I have a few hundred 6AQ5's (there is a project coming here) and I have tortured several of them to find their limits (they had severely corroded pins, no good tubes were fried). I had one that put out 5 watts in triode for over an hour (glowing bright red) until the glass finally melted and the tube sucked air. How is that for a tough tube. Millions of them were made for radios and military stuff. There are dozens of different manufuacturers. A commercial grade is the 6005. They can usually be used in an amplifier circuit that was designed for a 6V6 by reducing the supply voltage slightly.

If you are buying parts, then consider the 6AQ5, or the slightly bigger 6BQ5 - EL84, or even the 6V6, all are good sounding guitar amp tubes. If you must have the sound of a 50C5, there was a 6 volt version. I don't have the number handy (I am at work) but I think it is 6CU5.

If you want to build the Harmony as is you can probably find a 48 volt transformer to light the filaments. Look through the surplus catalogs, or on Ebay. The 35W4 half wave does have some ripple, but it is 60 Hz not 120 as with a full wave rectifier. Many cheap amps got away with it because the cheap speaker doesn't make much sound at 60 Hz and the cheap OPT is lossy at 60 Hz. Millions of AA5's were made, they don't hum much for the same reason.

Quote:
I wonder how much power you could get out of a 6L6 triode strapped
That is a good question, and the answer depends a lot on the 6L6 and the efficiency of the OPT. I wouldn't push a 6L6GB past 2 or 3 watts. A 6L6GC will make 3 or 4 without breaking a sweat and 5 if you push it. Some of the current production tubes being sold as "6L6 types" can be pushed harder. My favorite "power producer" is the Sovtek 6L6WXT, also sold as the Electro Harmonix 6L6GC. These can be cranked to 7 or 8 watts in triode and 10 to 14 in Ultralinear. I haven't tried pentode mode. The Electro Harmonix 6550 or KT88 will do 10 watts in triode and 18 in Ultralinear but you need about 500 volts of B+ (cathode bias). This is what I used to call the "Turbo Champ".

The $18 Edcor SE OPT's made the most power of any that I tested. The big Hammond 1628SE was the lossiest, and was a watt behind the Edcor with an EL34 tube in triode, it is overkill for a guitar amp.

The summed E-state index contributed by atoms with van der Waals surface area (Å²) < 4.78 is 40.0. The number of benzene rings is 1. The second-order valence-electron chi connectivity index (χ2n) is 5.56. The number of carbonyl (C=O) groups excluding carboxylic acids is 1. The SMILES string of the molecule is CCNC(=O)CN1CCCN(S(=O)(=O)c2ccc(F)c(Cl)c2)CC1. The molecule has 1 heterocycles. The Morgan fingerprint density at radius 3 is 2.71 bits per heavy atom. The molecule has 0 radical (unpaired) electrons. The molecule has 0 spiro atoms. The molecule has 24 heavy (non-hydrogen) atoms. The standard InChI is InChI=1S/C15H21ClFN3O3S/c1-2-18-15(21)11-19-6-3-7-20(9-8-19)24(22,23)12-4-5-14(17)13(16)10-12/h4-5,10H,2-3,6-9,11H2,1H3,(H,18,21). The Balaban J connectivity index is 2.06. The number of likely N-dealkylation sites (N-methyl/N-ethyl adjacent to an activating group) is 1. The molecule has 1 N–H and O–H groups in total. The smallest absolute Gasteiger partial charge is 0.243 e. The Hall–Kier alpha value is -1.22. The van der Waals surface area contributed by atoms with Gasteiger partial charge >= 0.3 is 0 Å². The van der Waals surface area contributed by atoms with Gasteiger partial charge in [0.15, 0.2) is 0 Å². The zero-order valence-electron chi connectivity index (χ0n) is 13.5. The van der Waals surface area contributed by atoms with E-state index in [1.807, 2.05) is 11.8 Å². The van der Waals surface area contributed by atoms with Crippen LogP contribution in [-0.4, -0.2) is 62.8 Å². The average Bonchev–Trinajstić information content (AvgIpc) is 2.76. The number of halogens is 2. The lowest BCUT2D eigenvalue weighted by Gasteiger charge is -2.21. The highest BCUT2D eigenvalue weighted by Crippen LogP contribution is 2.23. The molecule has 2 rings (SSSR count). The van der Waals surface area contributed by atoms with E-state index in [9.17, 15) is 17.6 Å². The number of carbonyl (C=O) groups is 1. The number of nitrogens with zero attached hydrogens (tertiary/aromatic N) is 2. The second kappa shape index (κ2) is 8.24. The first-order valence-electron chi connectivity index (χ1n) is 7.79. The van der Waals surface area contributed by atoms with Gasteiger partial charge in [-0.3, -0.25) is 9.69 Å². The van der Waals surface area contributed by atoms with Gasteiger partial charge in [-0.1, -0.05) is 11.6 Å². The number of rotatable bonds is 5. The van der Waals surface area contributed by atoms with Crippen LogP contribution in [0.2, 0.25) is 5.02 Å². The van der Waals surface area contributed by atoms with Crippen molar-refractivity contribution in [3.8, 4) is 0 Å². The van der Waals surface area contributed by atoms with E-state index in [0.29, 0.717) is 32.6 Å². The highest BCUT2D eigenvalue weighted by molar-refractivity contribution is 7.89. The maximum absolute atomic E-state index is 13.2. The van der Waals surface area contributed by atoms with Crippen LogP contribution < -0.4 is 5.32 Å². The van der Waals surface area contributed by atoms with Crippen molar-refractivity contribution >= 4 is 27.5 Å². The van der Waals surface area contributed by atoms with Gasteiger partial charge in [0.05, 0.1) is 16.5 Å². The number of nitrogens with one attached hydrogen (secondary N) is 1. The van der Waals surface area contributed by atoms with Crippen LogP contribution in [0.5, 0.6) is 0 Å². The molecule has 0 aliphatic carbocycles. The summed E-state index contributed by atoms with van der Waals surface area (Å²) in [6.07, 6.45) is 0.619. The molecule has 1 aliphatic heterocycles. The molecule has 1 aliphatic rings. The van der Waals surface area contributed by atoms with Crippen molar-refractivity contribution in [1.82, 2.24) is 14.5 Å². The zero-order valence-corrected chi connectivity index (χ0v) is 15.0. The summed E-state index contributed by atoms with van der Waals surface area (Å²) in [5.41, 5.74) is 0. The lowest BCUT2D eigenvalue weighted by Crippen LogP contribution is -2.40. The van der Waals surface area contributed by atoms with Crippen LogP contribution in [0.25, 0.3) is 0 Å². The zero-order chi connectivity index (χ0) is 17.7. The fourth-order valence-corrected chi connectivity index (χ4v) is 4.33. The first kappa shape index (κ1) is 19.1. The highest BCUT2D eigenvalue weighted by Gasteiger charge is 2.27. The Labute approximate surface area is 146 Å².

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Old 9th December 2006, 01:32 AM   #10
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I have a 10 watt hammond 125DSE in mine. Are there any better ones that what I have in it ?

Heh thats amazing what that 6aq5 did. Wonder what an EL84's max limits are? The EL84/6bq5 is a good sounding tube but can be a bit harsh unless you tame it. I think Rock when I see an EL84, I think blusey when I see a 6v6. I'm thinking about throwing a 6v6 in mine to see what the diffs are.

I did not know the skylark used a 6aq5! I know some of the later GA5's used EL84's for power.

The 50v regulator probably isn't worth it.. so nevermind on that. I was planning on using a 6 inch or smaller speaker in my amp anyways. The radios I had were good working radios ( ugly, but good working- and not worth anything) and they had no hum really.

I really just wanted to use these tubes for something... Now if I were building an amp for someone else I would definatly not use obsolete tubes and they would have to be 12/6v tubes.



I was aware of the 12c5 but not the 6cu5. When I search for it at some common tube places only the 12cu5 comes up... and it lists it as a ballast tube?

Btw: since we're on ths subject... I have an ez81 in my amp, not because it really does anything to the sound because its CLass A, but because it drops more voltage than SS and looks kinda cool too. Sometimes people think its got two el84's in it and say it sounds amazing-you should see their jaws drop when I tell them its only one and running 5 watts at best!

The rerason I have a tube recto in it is because the 269ex was designed for 117v lines, and where I live its about 120-122v. B+ voltage is supposed to be 250v, but with the raise in mains it comes out to about 270v with the tube recto. With SS it jumps up to about 287v. I wasn't sure if this would hurt anything when I built it so I didn't mess with it. Now I am thinking about making a plug in SS recto and just turning down the bias a bit ( I added adjustable bias- a REALLY usefull feature!)

Now I was wondering, I know my opt's max current is spec.d at 70ma, and the EL84 is 43ma @ 250v. I know max plate dissipation is 12 watts, but since were on this subject how far can you push it without giving up too much reliability? It seems to sound better when pushed when its biased a bit hotter. As long as my plates don't glow is it ok to bump up the bias a bit and rais the main rails? The pre's seem to like more voltage, because when the pre's are dimed the high-gain distortion is a bit more defined. That being said, I read somewhere that amps sound better on lower plate voltages and higher currents, instead of upping the plate voltage.. Am I missing something here?